• Pistis Sophia: A Gnostic Gospel

  • By: G.R.S. Mead
  • Narrated by: Barry J Peterson
  • Length: 9 hrs and 18 mins
  • 4.8 out of 5 stars (51 ratings)

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Pistis Sophia: A Gnostic Gospel  By  cover art

Pistis Sophia: A Gnostic Gospel

By: G.R.S. Mead
Narrated by: Barry J Peterson
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Publisher's summary

Pistis Sophia (Greek: Π?στις Σοφ?α) is a Gnostic text discovered in 1773, possibly written between the 3rd and 4th centuries AD. The existing manuscript, which some scholars place in the late 4th century, relates one Gnostic group's teachings of the transfigured Jesus to the assembled disciples (including his mother Mary, Mary Magdalene, and Martha). In this text, the risen Jesus had spent eleven years speaking with his disciples, teaching them only the lower mysteries. After eleven years, he receives his true garment and is able to reveal the higher mysteries revered by this group. The prized mysteries relate to complex cosmologies and knowledge necessary for the soul to reach the highest divine realms.

Much of the first two books of the manuscript are dedicated to outlining the myth of the fall and restoration of the figure known as Pistis Sophia, in particular giving detailed parallels between her prayers of repentance and particular Psalms and Odes of Solomon.

Although in many Gnostic texts and systems Sophia is a major female divinity, in Pistis Sophia she originates and dwells outside of the divine realm. Her fall and redemption parallel that found in versions of the Sophia myth such as that in the Apocryphon of John, but the actions all take place in the material aeons, and she can only be restored to her place in the 13th aeon, outside the Kingdom of Light. 

This audiobook contains all of the 148 chapters and six books of the Gnostic gospel. It does not contain the rather verbose introduction targeted to academics and researchers. That section can be found online in PDF form.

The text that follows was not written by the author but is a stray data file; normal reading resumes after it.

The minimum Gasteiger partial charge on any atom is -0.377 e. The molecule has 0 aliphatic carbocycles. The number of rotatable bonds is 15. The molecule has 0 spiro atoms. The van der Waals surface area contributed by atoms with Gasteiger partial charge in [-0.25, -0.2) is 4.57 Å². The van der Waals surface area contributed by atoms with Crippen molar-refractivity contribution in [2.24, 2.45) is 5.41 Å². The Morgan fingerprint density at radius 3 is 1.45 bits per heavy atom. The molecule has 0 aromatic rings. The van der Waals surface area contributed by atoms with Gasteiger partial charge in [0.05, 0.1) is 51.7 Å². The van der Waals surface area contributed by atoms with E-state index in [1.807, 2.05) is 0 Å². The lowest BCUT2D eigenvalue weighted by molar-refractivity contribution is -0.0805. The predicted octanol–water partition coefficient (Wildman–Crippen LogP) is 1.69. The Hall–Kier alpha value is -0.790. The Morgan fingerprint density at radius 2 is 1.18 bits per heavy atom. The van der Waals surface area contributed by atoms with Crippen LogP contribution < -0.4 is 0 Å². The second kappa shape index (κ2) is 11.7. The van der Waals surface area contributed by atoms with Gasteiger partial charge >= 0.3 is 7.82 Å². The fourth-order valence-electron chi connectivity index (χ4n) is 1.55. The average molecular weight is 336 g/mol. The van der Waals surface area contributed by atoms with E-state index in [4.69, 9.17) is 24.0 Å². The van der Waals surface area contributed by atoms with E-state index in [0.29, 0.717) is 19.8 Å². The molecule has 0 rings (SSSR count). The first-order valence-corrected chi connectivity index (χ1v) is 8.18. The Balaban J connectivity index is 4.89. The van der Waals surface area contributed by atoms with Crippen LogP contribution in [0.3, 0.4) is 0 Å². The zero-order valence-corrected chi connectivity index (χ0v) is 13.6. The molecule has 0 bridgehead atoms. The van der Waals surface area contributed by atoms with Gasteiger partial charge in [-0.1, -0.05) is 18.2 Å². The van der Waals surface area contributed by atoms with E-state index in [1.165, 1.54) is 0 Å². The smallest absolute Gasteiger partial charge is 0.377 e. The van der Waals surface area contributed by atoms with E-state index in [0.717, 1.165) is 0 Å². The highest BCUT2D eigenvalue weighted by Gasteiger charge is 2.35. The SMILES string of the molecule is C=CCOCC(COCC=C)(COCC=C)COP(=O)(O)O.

©1921 JM Watkins (P)2018 Audio Enlightenment

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Pistis Sophia Review

I respect the historical and religious significance of this work, that's why I read it, but I have to say that it was the most unpleasantly repetitive text I have ever read. Aspects of the narrative such as the cosmology were interesting, but it all could have been condensed down so much. Furthermore, the text is intentionally very esoteric; even as someone who has researched a lot of Gnostic terminology I barely understood what they were talking about half the time.

Of course, I come at this from the perspective of a non-religious person who is interested in studying religion. If you are a genuine Gnostic this is probably worth reading, but if you're not you'd be better off just reading a summary.

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A fascinating text in a lackluster production

This text should be a great listening experience, but the reading, while competent, has no energy. And it’s extremely annoying to have the narrator read every verse number, repeatedly distracting the listener. C’mon, folks, you can do better than this!

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1 person found this helpful